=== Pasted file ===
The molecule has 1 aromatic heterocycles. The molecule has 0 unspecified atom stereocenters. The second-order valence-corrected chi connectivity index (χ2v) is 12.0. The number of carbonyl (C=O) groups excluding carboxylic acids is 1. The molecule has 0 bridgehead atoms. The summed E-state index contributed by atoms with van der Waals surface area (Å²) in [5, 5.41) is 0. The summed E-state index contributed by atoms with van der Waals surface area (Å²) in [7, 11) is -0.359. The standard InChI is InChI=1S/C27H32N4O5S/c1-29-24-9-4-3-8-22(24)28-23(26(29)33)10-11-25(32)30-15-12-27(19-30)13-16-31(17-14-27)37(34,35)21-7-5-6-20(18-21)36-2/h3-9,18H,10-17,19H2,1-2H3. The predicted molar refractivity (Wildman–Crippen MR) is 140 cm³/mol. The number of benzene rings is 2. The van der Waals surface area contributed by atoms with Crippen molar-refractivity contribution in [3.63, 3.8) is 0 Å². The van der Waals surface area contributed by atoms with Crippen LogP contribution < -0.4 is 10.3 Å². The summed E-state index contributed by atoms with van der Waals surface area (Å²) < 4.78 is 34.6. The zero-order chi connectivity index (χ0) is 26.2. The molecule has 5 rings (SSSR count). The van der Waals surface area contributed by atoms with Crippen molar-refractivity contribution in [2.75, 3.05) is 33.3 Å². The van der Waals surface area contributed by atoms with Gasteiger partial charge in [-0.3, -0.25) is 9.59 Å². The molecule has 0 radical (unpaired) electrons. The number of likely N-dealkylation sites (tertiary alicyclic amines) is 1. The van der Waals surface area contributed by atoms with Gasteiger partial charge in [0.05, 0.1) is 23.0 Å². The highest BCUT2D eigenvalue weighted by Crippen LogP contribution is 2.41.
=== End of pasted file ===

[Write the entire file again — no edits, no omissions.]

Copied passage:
The molecule has 1 aromatic heterocycles. The molecule has 0 unspecified atom stereocenters. The second-order valence-corrected chi connectivity index (χ2v) is 12.0. The number of carbonyl (C=O) groups excluding carboxylic acids is 1. The molecule has 0 bridgehead atoms. The summed E-state index contributed by atoms with van der Waals surface area (Å²) in [5, 5.41) is 0. The summed E-state index contributed by atoms with van der Waals surface area (Å²) in [7, 11) is -0.359. The standard InChI is InChI=1S/C27H32N4O5S/c1-29-24-9-4-3-8-22(24)28-23(26(29)33)10-11-25(32)30-15-12-27(19-30)13-16-31(17-14-27)37(34,35)21-7-5-6-20(18-21)36-2/h3-9,18H,10-17,19H2,1-2H3. The predicted molar refractivity (Wildman–Crippen MR) is 140 cm³/mol. The number of benzene rings is 2. The van der Waals surface area contributed by atoms with Crippen molar-refractivity contribution in [3.63, 3.8) is 0 Å². The van der Waals surface area contributed by atoms with Crippen LogP contribution < -0.4 is 10.3 Å². The summed E-state index contributed by atoms with van der Waals surface area (Å²) < 4.78 is 34.6. The zero-order chi connectivity index (χ0) is 26.2. The molecule has 5 rings (SSSR count). The van der Waals surface area contributed by atoms with Crippen molar-refractivity contribution in [2.75, 3.05) is 33.3 Å². The van der Waals surface area contributed by atoms with Gasteiger partial charge in [-0.3, -0.25) is 9.59 Å². The molecule has 0 radical (unpaired) electrons. The number of likely N-dealkylation sites (tertiary alicyclic amines) is 1. The van der Waals surface area contributed by atoms with Gasteiger partial charge in [0.05, 0.1) is 23.0 Å². The highest BCUT2D eigenvalue weighted by Crippen LogP contribution is 2.41.